Providing life-saving learning opportunities

International Day of Education is not only about academic education, but also stresses the importance of developing skills and raising individual productivity and employability.

Our local partners in Nigeria and Somalia provide skills training to young people to boost their employability and reduce the incentive of joining armed groups.

In Kismayo, south-eastern Somalia, we work with local partner SADO to train young men and women with limited opportunities and at risk of militia recruitment to become mechanics, electricians and tailors, providing a practical alternative to a life of violence.

For 19-year-old Sahra, who faced being sold into marriage to a leader of Al-Shabaab, discovering SADO was life-changing: “I had hoped for a peaceful future and an education. Instead, I faced being married to a fighter. When I arrived in Kismayo my life changed forever. I enrolled on a course to learn how to tailor and dye fabric. After a few months of training, I graduated and was given a grant to start my own small business with three other girls I had met.”

SADO vocational skills training in Kismayo, Somalia.

Similarly, in Nigeria, the country with the largest number of children out-of-school, $3 Boko Haram can pay to burn down a school or engage in violence can seem like an enticing option for young people with no opportunities. Our local partner, the Peace Initiative Network (PIN), work in the cities of Kano and Jos to provide skills training and peacebuilding and leadership training to young people and women susceptible to armed recruitment.

“I acquired a life-saving skill. After the training, I received the equipment to run my own business. I thought at first it was a joke or a miracle, but it was real. With this, I am now earning money for myself to help my family and support my community. I am no longer idle.” – Lois, project participant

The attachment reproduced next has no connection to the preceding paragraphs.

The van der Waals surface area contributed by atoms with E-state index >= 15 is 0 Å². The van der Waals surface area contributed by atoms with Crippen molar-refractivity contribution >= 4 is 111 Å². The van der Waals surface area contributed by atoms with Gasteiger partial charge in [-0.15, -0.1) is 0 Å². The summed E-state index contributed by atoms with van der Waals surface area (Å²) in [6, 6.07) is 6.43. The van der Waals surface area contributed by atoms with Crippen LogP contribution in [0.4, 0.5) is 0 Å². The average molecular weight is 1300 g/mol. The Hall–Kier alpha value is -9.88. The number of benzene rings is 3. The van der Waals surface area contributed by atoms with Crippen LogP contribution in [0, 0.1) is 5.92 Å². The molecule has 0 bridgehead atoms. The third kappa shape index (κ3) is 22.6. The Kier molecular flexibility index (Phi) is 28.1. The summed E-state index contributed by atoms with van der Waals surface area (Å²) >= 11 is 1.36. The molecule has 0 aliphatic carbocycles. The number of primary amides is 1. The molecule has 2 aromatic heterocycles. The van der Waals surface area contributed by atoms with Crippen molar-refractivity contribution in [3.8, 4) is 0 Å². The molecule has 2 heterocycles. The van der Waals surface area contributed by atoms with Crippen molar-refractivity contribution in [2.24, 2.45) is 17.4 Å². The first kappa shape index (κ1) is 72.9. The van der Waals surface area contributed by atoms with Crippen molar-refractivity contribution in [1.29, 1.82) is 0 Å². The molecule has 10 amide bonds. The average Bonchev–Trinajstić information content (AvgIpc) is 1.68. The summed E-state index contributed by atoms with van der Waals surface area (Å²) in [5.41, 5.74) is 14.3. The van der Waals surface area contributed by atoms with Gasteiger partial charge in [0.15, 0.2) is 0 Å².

“I acquired a life-saving skill. After the training, I received the equipment to run my own business. I thought at first it was a joke or a miracle, but it was real. With this, I am now earning money for myself to help my family and support my community. I am no longer idle.” – Lois, project participant

Meanwhile, in the DRC the classroom is recreated through radio stations, where our local partner Centre Résolution Conflits are running life-saving radio clubs, which offer young people the chance to learn a vocational skill and provide local communities with critical information on violence and instability, and how to respond to local conflicts non-violently.

Education is a one-step remedy for a number of key development issues; without it we cannot achieve peace and stability.

Attacks on education are attacks on young people’s futures. This International Day of Education let’s commit to providing learning opportunities for all young people by supporting local peacebuilding.

And to everyone who already supports this vital work, thank you.